Kalmar Wars (Magill’s Guide to Military History)
Article abstract: At issue: Swedish independence. Result: Sweden achieves independence.
In 1388, Queen Margaret of Denmark succeeded to the throne of Norway, and in the same year, the Swedish nobility, after enduring decades of domestic instability and a series of weak rulers, elected Margaret as queen of Sweden. This personal union of the three kingdoms was transformed into a formal federation in 1397 by the Union of Kalmar. Although each kingdom retained a great deal of control over internal matters, Copenhagen would remain the center of power for the union, and Sweden became increasingly disaffected under Danish rule.
The first major challenge to the Union of Kalmar came in the 1430’s. King Erik of Pomerania had engaged in a costly and ultimately unsuccessful war with the dukes of Holstein and the Hanseatic League (1422-1435). Erik’s attempts to raise taxes in order to finance his aggressive foreign policy led to a revolt in Sweden. The revolt, begun in 1434, spread quickly to Norway and eventually to Denmark. In 1439, the nobles of the three kingdoms deposed Erik and chose his nephew, Christopher of Bavaria, as ruler.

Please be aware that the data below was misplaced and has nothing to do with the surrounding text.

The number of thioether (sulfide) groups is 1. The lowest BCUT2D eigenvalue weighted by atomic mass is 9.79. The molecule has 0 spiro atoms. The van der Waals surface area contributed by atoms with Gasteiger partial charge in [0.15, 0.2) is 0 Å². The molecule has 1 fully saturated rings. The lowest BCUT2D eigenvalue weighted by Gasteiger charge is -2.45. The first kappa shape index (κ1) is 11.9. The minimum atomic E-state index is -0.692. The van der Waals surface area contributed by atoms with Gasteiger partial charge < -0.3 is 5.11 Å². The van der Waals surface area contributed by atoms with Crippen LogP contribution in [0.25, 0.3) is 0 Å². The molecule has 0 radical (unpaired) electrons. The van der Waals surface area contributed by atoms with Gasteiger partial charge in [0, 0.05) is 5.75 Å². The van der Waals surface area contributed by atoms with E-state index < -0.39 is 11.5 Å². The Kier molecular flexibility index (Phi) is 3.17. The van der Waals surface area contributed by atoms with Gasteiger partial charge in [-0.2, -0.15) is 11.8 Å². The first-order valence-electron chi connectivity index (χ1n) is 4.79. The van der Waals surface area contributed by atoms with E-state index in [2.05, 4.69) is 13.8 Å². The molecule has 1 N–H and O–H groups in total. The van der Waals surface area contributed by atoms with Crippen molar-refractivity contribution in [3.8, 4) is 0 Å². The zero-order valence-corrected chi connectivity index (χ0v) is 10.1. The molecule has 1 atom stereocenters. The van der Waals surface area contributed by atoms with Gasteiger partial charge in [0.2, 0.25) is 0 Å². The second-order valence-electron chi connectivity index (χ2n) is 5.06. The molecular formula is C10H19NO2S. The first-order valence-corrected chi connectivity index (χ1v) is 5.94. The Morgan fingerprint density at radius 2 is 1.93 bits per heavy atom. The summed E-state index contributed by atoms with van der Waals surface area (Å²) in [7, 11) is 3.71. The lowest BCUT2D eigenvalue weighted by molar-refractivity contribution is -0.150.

Christopher died in 1448, leaving no heirs, and the Danish nobility chose Christian of Oldenburg to succeed to the throne. In Sweden and Norway, however, Karl Knutsson was crowned king as Charles VIII, and a period followed in which both...
(The entire section is 958 words.)
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